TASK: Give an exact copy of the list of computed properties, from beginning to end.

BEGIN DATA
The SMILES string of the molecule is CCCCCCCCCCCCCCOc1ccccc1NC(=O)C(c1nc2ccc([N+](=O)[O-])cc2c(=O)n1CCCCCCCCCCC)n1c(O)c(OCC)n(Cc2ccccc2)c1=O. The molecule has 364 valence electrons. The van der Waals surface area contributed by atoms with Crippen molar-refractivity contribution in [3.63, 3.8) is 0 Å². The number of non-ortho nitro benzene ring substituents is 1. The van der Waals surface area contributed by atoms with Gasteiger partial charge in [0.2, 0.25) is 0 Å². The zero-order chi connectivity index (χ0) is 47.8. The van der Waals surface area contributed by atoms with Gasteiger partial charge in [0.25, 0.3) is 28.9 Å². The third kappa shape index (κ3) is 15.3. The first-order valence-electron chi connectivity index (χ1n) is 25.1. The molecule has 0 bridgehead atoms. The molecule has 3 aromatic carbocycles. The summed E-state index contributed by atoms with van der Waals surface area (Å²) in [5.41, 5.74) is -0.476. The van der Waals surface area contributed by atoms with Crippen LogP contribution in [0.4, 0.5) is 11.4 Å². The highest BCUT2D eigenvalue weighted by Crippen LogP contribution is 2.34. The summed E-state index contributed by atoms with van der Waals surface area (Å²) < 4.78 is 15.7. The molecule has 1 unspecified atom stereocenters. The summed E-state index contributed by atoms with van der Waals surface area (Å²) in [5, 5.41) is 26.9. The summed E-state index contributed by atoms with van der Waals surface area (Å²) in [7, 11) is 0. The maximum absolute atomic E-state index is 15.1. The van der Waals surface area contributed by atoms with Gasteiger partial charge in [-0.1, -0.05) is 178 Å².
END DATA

The SMILES string of the molecule is CCCCCCCCCCCCCCOc1ccccc1NC(=O)C(c1nc2ccc([N+](=O)[O-])cc2c(=O)n1CCCCCCCCCCC)n1c(O)c(OCC)n(Cc2ccccc2)c1=O. The molecule has 364 valence electrons. The van der Waals surface area contributed by atoms with Crippen molar-refractivity contribution in [3.63, 3.8) is 0 Å². The number of non-ortho nitro benzene ring substituents is 1. The van der Waals surface area contributed by atoms with Gasteiger partial charge in [0.2, 0.25) is 0 Å². The zero-order chi connectivity index (χ0) is 47.8. The van der Waals surface area contributed by atoms with Gasteiger partial charge in [0.25, 0.3) is 28.9 Å². The third kappa shape index (κ3) is 15.3. The first-order valence-electron chi connectivity index (χ1n) is 25.1. The molecule has 0 bridgehead atoms. The molecule has 3 aromatic carbocycles. The summed E-state index contributed by atoms with van der Waals surface area (Å²) in [5.41, 5.74) is -0.476. The van der Waals surface area contributed by atoms with Crippen LogP contribution in [0.4, 0.5) is 11.4 Å². The highest BCUT2D eigenvalue weighted by Crippen LogP contribution is 2.34. The summed E-state index contributed by atoms with van der Waals surface area (Å²) < 4.78 is 15.7. The molecule has 1 unspecified atom stereocenters. The summed E-state index contributed by atoms with van der Waals surface area (Å²) in [5, 5.41) is 26.9. The summed E-state index contributed by atoms with van der Waals surface area (Å²) in [7, 11) is 0. The maximum absolute atomic E-state index is 15.1. The van der Waals surface area contributed by atoms with Gasteiger partial charge in [-0.1, -0.05) is 178 Å².